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Historical Settings I Love | Top 10 Tuesday

Top 10 Tuesday is a weekly feature hosted over at The Broke and the Bookish.

You guys may or may not know this but I LOVE history and historical fiction. It’s actually what I plan on studying when I go back to University this Autumn and so I was super excited when I saw this topic. Now I haven’t read as much historical fiction as I would have liked to and a lot of them take place around the same time so this might be a little repetitive. Like I’ve mentioned in some posts and videos I’m trying to broaden my reading and historical fiction novels are included in that.

1. France 1939-1945. I have read a couple of books (Code Name Verity, All The Light We Cannot See) that are set during WW2 at least partially in France. Both these books also take place in other countries but the majority of the action takes place in France. I love this setting because, being British, most of my history lessons about World War 2 concerned us, or the opposing side of Germany, and even though France were our allies we never learned too much about the effect of the war on the country even though it suffered so greatly.

2. Germany 1939-1945. See what I mean about repetitive? But I also have always been a bit fascinated with books set in Germany during this time. I’ve read two (The Book Thief and The Boy in the Striped Pyjamas) which were both utterly heartbreaking and gave a different perspective on the war than to WW2 novels set in England and much of what my history lessons had given me.

3. New Orleans, 1950. I recently read Out of the Easy by Ruta Sepetys which I did a review on and loved it. One of my favourite things about the book was the time period and setting. There are a lot of books about World War 2 but not so many about the time immediately after. And New Orleans is a place that fascinates me and that I really wish I had visited when I was in the States.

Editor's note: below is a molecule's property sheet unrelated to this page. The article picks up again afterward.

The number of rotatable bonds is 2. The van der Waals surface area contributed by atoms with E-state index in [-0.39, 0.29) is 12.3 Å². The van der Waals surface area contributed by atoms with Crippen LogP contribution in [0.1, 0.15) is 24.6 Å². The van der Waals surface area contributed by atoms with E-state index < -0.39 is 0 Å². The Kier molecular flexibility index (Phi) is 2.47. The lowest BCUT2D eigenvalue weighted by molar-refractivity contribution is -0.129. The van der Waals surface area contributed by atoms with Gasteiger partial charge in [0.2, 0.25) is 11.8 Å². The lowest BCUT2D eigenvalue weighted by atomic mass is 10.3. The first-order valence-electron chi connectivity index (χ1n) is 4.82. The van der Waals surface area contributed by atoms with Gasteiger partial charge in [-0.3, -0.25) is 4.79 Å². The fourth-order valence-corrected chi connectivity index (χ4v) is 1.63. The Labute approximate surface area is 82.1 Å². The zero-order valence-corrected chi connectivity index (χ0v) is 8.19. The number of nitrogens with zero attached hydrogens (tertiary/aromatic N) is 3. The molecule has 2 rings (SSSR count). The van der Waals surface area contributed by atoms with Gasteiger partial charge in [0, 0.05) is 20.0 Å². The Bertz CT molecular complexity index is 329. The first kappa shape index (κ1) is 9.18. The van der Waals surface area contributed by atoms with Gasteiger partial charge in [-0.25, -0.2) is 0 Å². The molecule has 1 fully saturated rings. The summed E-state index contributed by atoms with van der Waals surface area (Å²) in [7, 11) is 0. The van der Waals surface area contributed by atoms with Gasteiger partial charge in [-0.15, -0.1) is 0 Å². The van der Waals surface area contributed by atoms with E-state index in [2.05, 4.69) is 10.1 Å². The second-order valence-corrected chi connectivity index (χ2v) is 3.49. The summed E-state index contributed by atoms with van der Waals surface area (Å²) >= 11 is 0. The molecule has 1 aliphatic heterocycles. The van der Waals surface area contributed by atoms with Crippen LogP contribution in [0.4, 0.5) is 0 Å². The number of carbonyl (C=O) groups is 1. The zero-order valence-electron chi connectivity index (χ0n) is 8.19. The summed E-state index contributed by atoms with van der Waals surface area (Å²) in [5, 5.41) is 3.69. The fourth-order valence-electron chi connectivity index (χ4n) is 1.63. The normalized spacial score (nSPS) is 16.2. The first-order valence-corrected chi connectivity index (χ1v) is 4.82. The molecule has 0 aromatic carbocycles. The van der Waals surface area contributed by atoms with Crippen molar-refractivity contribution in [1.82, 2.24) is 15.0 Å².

4. The American South, 1960s. I have read four novels set during this time period in the South (To Kill A Mockingbird, The Colour Purple, The Secret Life of Bees, and the Help) set in Alabama, Georgia, South Carolina and Mississippi respectively. I loved learning about the Civil Rights movement during my brief time studying American Studies at University the first time round and have always found that such wonderful and heartbreaking stories can be told during this period. It was a time of immense change and courage and I absolutely adore any book I’ve read during this period.

5. Gold Rush America, 1848. I recently read the fabulous Walk On Earth a Stranger by Rae Carson which is a YA Historical Fantasy novel and I loved the setting. I had never learned about the Gold Rush before I read this book and only had vaguely heard about it. But whilst having elements of fantasy this book is primarily a historical fiction novel and Carson painted such a rich and diverse world in this historical setting that was accurate and wonderful.